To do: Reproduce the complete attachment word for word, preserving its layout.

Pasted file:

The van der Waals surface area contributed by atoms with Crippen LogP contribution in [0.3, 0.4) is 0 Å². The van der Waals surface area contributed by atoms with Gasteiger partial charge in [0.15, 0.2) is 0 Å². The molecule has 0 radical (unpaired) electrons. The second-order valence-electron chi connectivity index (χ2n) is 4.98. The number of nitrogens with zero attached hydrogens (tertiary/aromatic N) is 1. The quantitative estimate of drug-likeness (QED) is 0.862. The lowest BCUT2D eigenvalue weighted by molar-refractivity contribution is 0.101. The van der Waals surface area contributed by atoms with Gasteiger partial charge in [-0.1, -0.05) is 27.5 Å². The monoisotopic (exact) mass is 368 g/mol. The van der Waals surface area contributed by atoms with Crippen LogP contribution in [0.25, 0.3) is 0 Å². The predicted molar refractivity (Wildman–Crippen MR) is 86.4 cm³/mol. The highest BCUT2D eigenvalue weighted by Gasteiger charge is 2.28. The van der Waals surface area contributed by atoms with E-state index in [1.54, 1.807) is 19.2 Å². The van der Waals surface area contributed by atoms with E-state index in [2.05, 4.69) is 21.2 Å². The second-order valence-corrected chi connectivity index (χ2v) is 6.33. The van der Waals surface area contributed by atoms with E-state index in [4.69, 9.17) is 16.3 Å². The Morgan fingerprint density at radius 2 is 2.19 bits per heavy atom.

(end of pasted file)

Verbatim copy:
The van der Waals surface area contributed by atoms with Crippen LogP contribution in [0.3, 0.4) is 0 Å². The van der Waals surface area contributed by atoms with Gasteiger partial charge in [0.15, 0.2) is 0 Å². The molecule has 0 radical (unpaired) electrons. The second-order valence-electron chi connectivity index (χ2n) is 4.98. The number of nitrogens with zero attached hydrogens (tertiary/aromatic N) is 1. The quantitative estimate of drug-likeness (QED) is 0.862. The lowest BCUT2D eigenvalue weighted by molar-refractivity contribution is 0.101. The van der Waals surface area contributed by atoms with Gasteiger partial charge in [-0.1, -0.05) is 27.5 Å². The monoisotopic (exact) mass is 368 g/mol. The van der Waals surface area contributed by atoms with Crippen LogP contribution in [0.25, 0.3) is 0 Å². The predicted molar refractivity (Wildman–Crippen MR) is 86.4 cm³/mol. The highest BCUT2D eigenvalue weighted by Gasteiger charge is 2.28. The van der Waals surface area contributed by atoms with E-state index in [1.54, 1.807) is 19.2 Å². The van der Waals surface area contributed by atoms with E-state index in [2.05, 4.69) is 21.2 Å². The second-order valence-corrected chi connectivity index (χ2v) is 6.33. The van der Waals surface area contributed by atoms with E-state index in [4.69, 9.17) is 16.3 Å². The Morgan fingerprint density at radius 2 is 2.19 bits per heavy atom.